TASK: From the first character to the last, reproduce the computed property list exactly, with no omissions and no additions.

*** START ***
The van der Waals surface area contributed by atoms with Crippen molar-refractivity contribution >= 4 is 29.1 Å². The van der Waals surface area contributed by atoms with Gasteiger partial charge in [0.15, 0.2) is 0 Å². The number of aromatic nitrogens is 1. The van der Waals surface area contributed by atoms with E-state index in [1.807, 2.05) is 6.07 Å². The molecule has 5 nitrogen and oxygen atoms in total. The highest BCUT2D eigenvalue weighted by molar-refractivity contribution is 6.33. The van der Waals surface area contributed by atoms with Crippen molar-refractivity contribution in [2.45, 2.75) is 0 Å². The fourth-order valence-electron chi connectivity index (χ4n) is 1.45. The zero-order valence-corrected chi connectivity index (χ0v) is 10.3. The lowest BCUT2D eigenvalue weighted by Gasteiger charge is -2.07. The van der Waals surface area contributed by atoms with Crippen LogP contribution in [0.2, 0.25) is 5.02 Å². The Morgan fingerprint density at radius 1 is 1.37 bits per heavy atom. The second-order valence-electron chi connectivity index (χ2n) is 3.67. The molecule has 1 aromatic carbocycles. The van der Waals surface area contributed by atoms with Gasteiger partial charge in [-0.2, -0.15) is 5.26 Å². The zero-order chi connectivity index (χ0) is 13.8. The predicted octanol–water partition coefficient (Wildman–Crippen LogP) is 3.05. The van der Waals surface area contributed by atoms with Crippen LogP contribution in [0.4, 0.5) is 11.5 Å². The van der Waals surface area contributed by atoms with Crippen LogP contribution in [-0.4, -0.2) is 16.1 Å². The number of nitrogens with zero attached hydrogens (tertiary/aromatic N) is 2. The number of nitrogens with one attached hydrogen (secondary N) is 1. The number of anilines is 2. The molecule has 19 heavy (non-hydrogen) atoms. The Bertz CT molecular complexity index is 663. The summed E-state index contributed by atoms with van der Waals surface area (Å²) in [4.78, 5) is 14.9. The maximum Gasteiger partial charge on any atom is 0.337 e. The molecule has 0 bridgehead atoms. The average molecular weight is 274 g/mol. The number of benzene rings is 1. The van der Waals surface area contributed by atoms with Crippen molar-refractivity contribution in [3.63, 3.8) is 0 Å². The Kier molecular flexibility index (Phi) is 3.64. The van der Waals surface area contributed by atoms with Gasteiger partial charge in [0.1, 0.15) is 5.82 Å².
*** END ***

The van der Waals surface area contributed by atoms with Crippen molar-refractivity contribution >= 4 is 29.1 Å². The van der Waals surface area contributed by atoms with Gasteiger partial charge in [0.15, 0.2) is 0 Å². The number of aromatic nitrogens is 1. The van der Waals surface area contributed by atoms with E-state index in [1.807, 2.05) is 6.07 Å². The molecule has 5 nitrogen and oxygen atoms in total. The highest BCUT2D eigenvalue weighted by molar-refractivity contribution is 6.33. The van der Waals surface area contributed by atoms with Crippen molar-refractivity contribution in [2.45, 2.75) is 0 Å². The fourth-order valence-electron chi connectivity index (χ4n) is 1.45. The zero-order valence-corrected chi connectivity index (χ0v) is 10.3. The lowest BCUT2D eigenvalue weighted by Gasteiger charge is -2.07. The van der Waals surface area contributed by atoms with Crippen LogP contribution in [0.2, 0.25) is 5.02 Å². The Morgan fingerprint density at radius 1 is 1.37 bits per heavy atom. The second-order valence-electron chi connectivity index (χ2n) is 3.67. The molecule has 1 aromatic carbocycles. The van der Waals surface area contributed by atoms with Gasteiger partial charge in [-0.2, -0.15) is 5.26 Å². The zero-order chi connectivity index (χ0) is 13.8. The predicted octanol–water partition coefficient (Wildman–Crippen LogP) is 3.05. The van der Waals surface area contributed by atoms with Crippen LogP contribution in [0.4, 0.5) is 11.5 Å². The van der Waals surface area contributed by atoms with Crippen LogP contribution in [-0.4, -0.2) is 16.1 Å². The number of nitrogens with zero attached hydrogens (tertiary/aromatic N) is 2. The number of nitrogens with one attached hydrogen (secondary N) is 1. The number of anilines is 2. The molecule has 19 heavy (non-hydrogen) atoms. The Bertz CT molecular complexity index is 663. The summed E-state index contributed by atoms with van der Waals surface area (Å²) in [4.78, 5) is 14.9. The maximum Gasteiger partial charge on any atom is 0.337 e. The molecule has 0 bridgehead atoms. The average molecular weight is 274 g/mol. The number of benzene rings is 1. The van der Waals surface area contributed by atoms with Crippen molar-refractivity contribution in [3.63, 3.8) is 0 Å². The Kier molecular flexibility index (Phi) is 3.64. The van der Waals surface area contributed by atoms with Gasteiger partial charge in [0.1, 0.15) is 5.82 Å².